Bishop Jordan himself was a lover of knowledge and the academic life. He left Howard University as a junior in 1921 and, answering a call to the ministry, enrolled in Northwestern University and Garrett Biblical Institute. At Northwestern he was an English major with minors in economics and Greek. He was simultaneously preparing himself for the ministry at Garrett. He graduated from Northwestern in 1924 and Garrett Biblical Institute, now Garrett Theological Seminary, in 1925. He did graduate work at both Northwestern and the University of Chicago. The Bishop was briefly president of Western College and a trustee at both Wilberforce and Western. In the early 1960s he served as president of Campbell College, an AME institution in Mississippi, but was harassed by local white authorities because of his fervent support of the civil rights movement in Mississippi. Campbell College was later merged with Jackson State.

A true Renaissance man Frederick Jordan made substantial contributions to both the AME church and to the civic life of his community and the nation. As pastors in churches in the Midwest and in Los Angeles he was noted for his ability to leave each congregation in good financial condition. In Los Angeles he was an active participant in the NAACP and served on the national board of CORE. Both as a pastor and as a bishop he was known as a fervent and militant advocate for civil rights. His wife Artishia from her early days as an undergraduate at Howard University until her death worked tirelessly for the YWCA and the AME Church. Both she and her husband were avid workers in the interdenominational movement which they saw as an effective instrument for social and religious change.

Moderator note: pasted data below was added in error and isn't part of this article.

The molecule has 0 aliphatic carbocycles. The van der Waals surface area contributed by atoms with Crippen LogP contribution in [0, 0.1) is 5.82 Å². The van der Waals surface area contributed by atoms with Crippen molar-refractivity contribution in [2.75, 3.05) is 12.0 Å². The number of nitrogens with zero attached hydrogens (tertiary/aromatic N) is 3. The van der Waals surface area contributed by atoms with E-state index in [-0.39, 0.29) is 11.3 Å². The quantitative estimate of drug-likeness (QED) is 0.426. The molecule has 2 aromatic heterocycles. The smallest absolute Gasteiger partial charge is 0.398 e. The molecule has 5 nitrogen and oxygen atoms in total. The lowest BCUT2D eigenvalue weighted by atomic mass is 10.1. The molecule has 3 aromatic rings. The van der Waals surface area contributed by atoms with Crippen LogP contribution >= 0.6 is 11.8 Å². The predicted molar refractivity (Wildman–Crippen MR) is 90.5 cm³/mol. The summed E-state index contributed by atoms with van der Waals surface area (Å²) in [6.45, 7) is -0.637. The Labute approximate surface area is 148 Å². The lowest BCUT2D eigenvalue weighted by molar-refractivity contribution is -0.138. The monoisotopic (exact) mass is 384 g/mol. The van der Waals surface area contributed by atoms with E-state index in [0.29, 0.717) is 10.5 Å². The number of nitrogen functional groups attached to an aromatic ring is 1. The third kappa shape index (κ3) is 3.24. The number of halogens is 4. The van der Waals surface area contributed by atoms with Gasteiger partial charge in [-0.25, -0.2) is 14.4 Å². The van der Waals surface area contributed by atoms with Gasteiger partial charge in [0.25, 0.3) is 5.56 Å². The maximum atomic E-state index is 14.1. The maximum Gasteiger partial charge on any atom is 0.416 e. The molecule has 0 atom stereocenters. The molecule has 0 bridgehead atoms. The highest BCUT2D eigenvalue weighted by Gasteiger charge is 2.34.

After an illustrious career in the AME church and after the death of his wife, Bishop Jordan sought a way to make a substantial and lasting contribution to Morris Brown, the place where his father began his long career in higher education. To make sure that the Jordan Scholarship Fund was successful he sought the help of a group of people who could provide dedicated and highly qualified help. The first board consisted of the bishop, treasurer; a cousin, Jefferson Jordan, president; his sister, Alice Jordan, secretary; the president of Morris Brown, Robert Threatt; and the Bishop of the Sixth Episcopal District, Bishop H. I. Bearden. Jefferson Jordan, a lawyer for the Wayne County Road Commission in Detroit, graduated from Wilberforce and the University of Michigan Law School. Alice Jordan, a graduate of Howard University during the thirties and a student of social work at both Atlanta University and Washington University in St. Louis, retired from a career in social work as Supervisor for Children’s Services in St. Louis. Dr. Jacqueline Jordan Irvine, former Candler Professor of Education at Emory University, joined the board at the death of the Bishop in 1979 and is its present President. Angela Jordan Davis, Professor of Law at American University in Washington D.C., is presently the Secretary-Treasurer and Kelli Irvine Neptune, attorney and former Trial Chief of the Public Defenders Office of Washington, D.C., is Assistant Secretary-Treasurer. Over the thirty years of the board’s existence the following bishops of the Sixth District of the African Methodist Episcopal Church succeeded Bishop Bearden in providing guidance and assistance: Bishops Frederick Talbot, John Hurst Adams, Donald Ming, Frank Cummings and William DeVeaux.